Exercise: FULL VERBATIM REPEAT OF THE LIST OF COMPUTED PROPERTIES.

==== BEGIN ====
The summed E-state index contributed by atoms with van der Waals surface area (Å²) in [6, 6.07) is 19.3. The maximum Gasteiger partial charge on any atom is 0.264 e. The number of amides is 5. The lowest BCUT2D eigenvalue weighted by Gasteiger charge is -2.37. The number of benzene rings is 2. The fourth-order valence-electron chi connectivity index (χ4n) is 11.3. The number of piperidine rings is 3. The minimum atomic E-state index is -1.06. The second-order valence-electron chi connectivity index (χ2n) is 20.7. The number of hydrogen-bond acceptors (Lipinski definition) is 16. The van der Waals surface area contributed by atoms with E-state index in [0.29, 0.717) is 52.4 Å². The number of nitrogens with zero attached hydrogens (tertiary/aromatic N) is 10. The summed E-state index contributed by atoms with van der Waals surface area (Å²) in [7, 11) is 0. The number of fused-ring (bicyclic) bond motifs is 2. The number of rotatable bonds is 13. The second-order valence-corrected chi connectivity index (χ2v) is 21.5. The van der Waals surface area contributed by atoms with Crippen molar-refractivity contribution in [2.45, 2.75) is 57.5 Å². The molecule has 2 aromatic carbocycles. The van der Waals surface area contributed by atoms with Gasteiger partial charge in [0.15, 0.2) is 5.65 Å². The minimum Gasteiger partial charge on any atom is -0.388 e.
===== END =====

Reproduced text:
The summed E-state index contributed by atoms with van der Waals surface area (Å²) in [6, 6.07) is 19.3. The maximum Gasteiger partial charge on any atom is 0.264 e. The number of amides is 5. The lowest BCUT2D eigenvalue weighted by Gasteiger charge is -2.37. The number of benzene rings is 2. The fourth-order valence-electron chi connectivity index (χ4n) is 11.3. The number of piperidine rings is 3. The minimum atomic E-state index is -1.06. The second-order valence-electron chi connectivity index (χ2n) is 20.7. The number of hydrogen-bond acceptors (Lipinski definition) is 16. The van der Waals surface area contributed by atoms with E-state index in [0.29, 0.717) is 52.4 Å². The number of nitrogens with zero attached hydrogens (tertiary/aromatic N) is 10. The summed E-state index contributed by atoms with van der Waals surface area (Å²) in [7, 11) is 0. The number of fused-ring (bicyclic) bond motifs is 2. The number of rotatable bonds is 13. The second-order valence-corrected chi connectivity index (χ2v) is 21.5. The van der Waals surface area contributed by atoms with Crippen molar-refractivity contribution in [2.45, 2.75) is 57.5 Å². The molecule has 2 aromatic carbocycles. The van der Waals surface area contributed by atoms with Gasteiger partial charge in [0.15, 0.2) is 5.65 Å². The minimum Gasteiger partial charge on any atom is -0.388 e.